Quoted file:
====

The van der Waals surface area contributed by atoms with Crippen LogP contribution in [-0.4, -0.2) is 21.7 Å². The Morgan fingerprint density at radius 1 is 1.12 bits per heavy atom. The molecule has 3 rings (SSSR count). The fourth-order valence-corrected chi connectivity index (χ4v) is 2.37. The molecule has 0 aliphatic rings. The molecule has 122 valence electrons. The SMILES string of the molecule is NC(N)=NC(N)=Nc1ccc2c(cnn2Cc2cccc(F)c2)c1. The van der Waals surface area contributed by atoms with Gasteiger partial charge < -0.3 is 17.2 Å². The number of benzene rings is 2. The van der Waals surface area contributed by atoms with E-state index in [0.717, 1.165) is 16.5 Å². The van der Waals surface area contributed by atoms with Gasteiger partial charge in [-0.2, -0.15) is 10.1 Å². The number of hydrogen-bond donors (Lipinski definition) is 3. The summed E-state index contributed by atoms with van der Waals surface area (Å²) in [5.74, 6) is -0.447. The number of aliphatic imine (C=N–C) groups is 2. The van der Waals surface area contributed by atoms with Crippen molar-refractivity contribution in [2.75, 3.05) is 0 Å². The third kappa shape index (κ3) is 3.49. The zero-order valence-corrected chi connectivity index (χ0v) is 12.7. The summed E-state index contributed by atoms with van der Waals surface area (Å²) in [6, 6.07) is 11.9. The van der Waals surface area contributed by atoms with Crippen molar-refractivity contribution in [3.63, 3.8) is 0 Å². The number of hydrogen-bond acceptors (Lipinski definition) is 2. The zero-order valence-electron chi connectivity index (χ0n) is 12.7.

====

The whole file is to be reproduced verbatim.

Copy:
The van der Waals surface area contributed by atoms with Crippen LogP contribution in [-0.4, -0.2) is 21.7 Å². The Morgan fingerprint density at radius 1 is 1.12 bits per heavy atom. The molecule has 3 rings (SSSR count). The fourth-order valence-corrected chi connectivity index (χ4v) is 2.37. The molecule has 0 aliphatic rings. The molecule has 122 valence electrons. The SMILES string of the molecule is NC(N)=NC(N)=Nc1ccc2c(cnn2Cc2cccc(F)c2)c1. The van der Waals surface area contributed by atoms with Gasteiger partial charge < -0.3 is 17.2 Å². The number of benzene rings is 2. The van der Waals surface area contributed by atoms with E-state index in [0.717, 1.165) is 16.5 Å². The van der Waals surface area contributed by atoms with Gasteiger partial charge in [-0.2, -0.15) is 10.1 Å². The number of hydrogen-bond donors (Lipinski definition) is 3. The summed E-state index contributed by atoms with van der Waals surface area (Å²) in [5.74, 6) is -0.447. The number of aliphatic imine (C=N–C) groups is 2. The van der Waals surface area contributed by atoms with Crippen molar-refractivity contribution in [2.75, 3.05) is 0 Å². The third kappa shape index (κ3) is 3.49. The zero-order valence-corrected chi connectivity index (χ0v) is 12.7. The summed E-state index contributed by atoms with van der Waals surface area (Å²) in [6, 6.07) is 11.9. The van der Waals surface area contributed by atoms with Crippen molar-refractivity contribution in [3.63, 3.8) is 0 Å². The number of hydrogen-bond acceptors (Lipinski definition) is 2. The zero-order valence-electron chi connectivity index (χ0n) is 12.7.